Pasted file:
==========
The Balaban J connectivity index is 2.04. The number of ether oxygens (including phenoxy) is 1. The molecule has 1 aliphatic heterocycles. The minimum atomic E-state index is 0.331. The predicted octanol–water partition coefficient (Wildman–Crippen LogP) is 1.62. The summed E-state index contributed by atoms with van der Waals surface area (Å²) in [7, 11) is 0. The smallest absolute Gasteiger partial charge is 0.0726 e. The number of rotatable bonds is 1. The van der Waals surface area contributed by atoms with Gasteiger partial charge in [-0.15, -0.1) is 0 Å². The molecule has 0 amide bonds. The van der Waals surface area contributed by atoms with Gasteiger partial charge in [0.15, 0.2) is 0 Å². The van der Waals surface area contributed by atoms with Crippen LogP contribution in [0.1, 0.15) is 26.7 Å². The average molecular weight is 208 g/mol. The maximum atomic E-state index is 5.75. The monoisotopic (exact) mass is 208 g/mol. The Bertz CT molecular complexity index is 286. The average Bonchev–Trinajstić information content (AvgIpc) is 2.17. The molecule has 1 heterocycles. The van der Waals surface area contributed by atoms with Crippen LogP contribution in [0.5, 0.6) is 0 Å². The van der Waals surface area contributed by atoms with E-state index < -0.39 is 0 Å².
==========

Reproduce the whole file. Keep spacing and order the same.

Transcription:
The Balaban J connectivity index is 2.04. The number of ether oxygens (including phenoxy) is 1. The molecule has 1 aliphatic heterocycles. The minimum atomic E-state index is 0.331. The predicted octanol–water partition coefficient (Wildman–Crippen LogP) is 1.62. The summed E-state index contributed by atoms with van der Waals surface area (Å²) in [7, 11) is 0. The smallest absolute Gasteiger partial charge is 0.0726 e. The number of rotatable bonds is 1. The van der Waals surface area contributed by atoms with Gasteiger partial charge in [-0.15, -0.1) is 0 Å². The molecule has 0 amide bonds. The van der Waals surface area contributed by atoms with Gasteiger partial charge in [0.15, 0.2) is 0 Å². The van der Waals surface area contributed by atoms with Crippen LogP contribution in [0.1, 0.15) is 26.7 Å². The average molecular weight is 208 g/mol. The maximum atomic E-state index is 5.75. The monoisotopic (exact) mass is 208 g/mol. The Bertz CT molecular complexity index is 286. The average Bonchev–Trinajstić information content (AvgIpc) is 2.17. The molecule has 1 heterocycles. The van der Waals surface area contributed by atoms with Crippen LogP contribution in [0.5, 0.6) is 0 Å². The van der Waals surface area contributed by atoms with E-state index < -0.39 is 0 Å².